Edward Snowden worked for the National Security Agency in the USA, and he revealed a fairly large spying program where the agency was snooping on American citizens. Now, most Americans presumed this wasn’t allowed, but the rules had changed, and this snooping was legalized. With a fair amount of understatement, John Oliver of the Daily Show “told Obama that the problem isn’t that they broke any laws, but “it’s a little bit weird that you didn’t have to.””
Snowden fled to Hong Kong, which seems pretty weird when you consider, you know, China.
Hong Kong allowed Snowden to leave a few days later, when the American request to detain him was riddled with errors, and didn’t meet Hong Kong’s legal standard. Hong Kong said as much in a statement, followed by “[Hong Kong] has formally written to the US Government requesting clarification on reports about the hacking of computer systems in Hong Kong by US government agencies.”
That’s right, America – you can’t fill out forms, and we’re letting your guy go, and by the way, are you spying on us?
It is to laugh. =D
Snowden goes to Russia – we think. There are no photos of him there, but pretty much everyone thinks he’s there, and the Ecuadorean ambassador in Russia claims to have met him, so… He’s probably in Russia. According to an Al Jazeera reporter, when Snowden first arrived the Russian cops were doing searches of the pre-immigration parts of the airport every few hours looking for him. (No link, sorry, I saw it on TV).
Meanwhile the USA threatens to kick Ecuador out of a lucrative trade arrangement if they dare offer asylum to Snowden, and in response Ecuador tells America they’re pulling out anyway, and offered the 23 million dollars they could have made through the agreement back to America. For human rights training.
That has to sting a little, eh?
America, meanwhile, canceled Snowden’s passport. Without a trial, never mind a conviction, he’s now facing serious difficulties traveling. That seems sort of petty to me, but it’s more or less what I expect from the USA given the sorts of short-term thinkers who’re running the place. And the Ecuadorean consul in Britain offers a safe passage document to Snowden, at the urging of Julian Assange, which is later rescinded because, as is pretty obvious, it’s up to Russia, not Ecuador to grant safe passage out of Russia.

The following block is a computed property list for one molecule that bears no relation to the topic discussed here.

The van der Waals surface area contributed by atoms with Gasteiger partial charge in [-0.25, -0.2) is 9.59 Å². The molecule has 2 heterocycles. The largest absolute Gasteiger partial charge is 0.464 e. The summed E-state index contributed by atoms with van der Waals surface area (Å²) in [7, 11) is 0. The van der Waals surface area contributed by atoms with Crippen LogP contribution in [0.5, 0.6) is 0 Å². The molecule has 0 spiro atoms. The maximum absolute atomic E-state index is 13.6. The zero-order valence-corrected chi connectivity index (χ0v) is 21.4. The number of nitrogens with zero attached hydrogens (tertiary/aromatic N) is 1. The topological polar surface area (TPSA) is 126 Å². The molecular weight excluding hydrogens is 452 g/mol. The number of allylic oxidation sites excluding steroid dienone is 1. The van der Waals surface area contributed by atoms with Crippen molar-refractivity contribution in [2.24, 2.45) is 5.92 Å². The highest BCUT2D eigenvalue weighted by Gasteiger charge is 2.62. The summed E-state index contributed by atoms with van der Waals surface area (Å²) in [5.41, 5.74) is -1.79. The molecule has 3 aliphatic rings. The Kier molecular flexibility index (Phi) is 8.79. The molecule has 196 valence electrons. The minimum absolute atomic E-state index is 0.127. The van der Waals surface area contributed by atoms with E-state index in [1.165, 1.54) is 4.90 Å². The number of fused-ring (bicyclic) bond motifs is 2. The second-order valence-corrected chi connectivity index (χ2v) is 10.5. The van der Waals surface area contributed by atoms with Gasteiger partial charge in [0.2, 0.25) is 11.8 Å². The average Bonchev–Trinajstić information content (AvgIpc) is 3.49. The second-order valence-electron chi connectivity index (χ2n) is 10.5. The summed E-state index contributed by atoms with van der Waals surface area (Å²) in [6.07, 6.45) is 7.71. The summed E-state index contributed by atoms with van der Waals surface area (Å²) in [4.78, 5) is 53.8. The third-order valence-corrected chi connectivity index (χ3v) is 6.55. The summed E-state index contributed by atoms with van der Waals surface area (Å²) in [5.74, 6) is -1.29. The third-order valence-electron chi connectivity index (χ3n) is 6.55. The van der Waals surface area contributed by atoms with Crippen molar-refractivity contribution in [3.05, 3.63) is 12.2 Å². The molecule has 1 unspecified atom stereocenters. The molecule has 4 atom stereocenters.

And in Western Europe the French and Germans want to give Snowden asylum, partly because they approve of what he revealed, but also in retaliation for America’s spying on their countries.
France, however, seems a bit confused on the issue. Along with Portugal (and Italy and Spain) they recently refused to allow the president of Bolivia to
land fly over their countries, because they suspected Snowden was on his plane. These two four countries forced the president of Bolivia to divert to Austria because Snowden might have been on board. Now that’s some terrible fear of the USA right there. And if powerful countries like France are shit-scared, imagine what smaller countries are thinking now that America is pressuring them not to grant asylum to Snowden.
Venezuala, at least, is standing strong. President Maduro said Snowden “deserves the world’s protection”. In that same article you’ll see that Russia will consider Asylum for Snowden only if… Well, in Putin’s words: “If he wants to stay here, there is one condition — he must stop his work aimed at bringing harm to our American partners, as strange as that sounds coming from my mouth.”
Even the condensed version of this story is so full of baffling, nonsensical and genuinely hilarious buffoonery that I can’t help but giggle as I write it all down.
What a world, eh?
[ Jul 3 2013 ]
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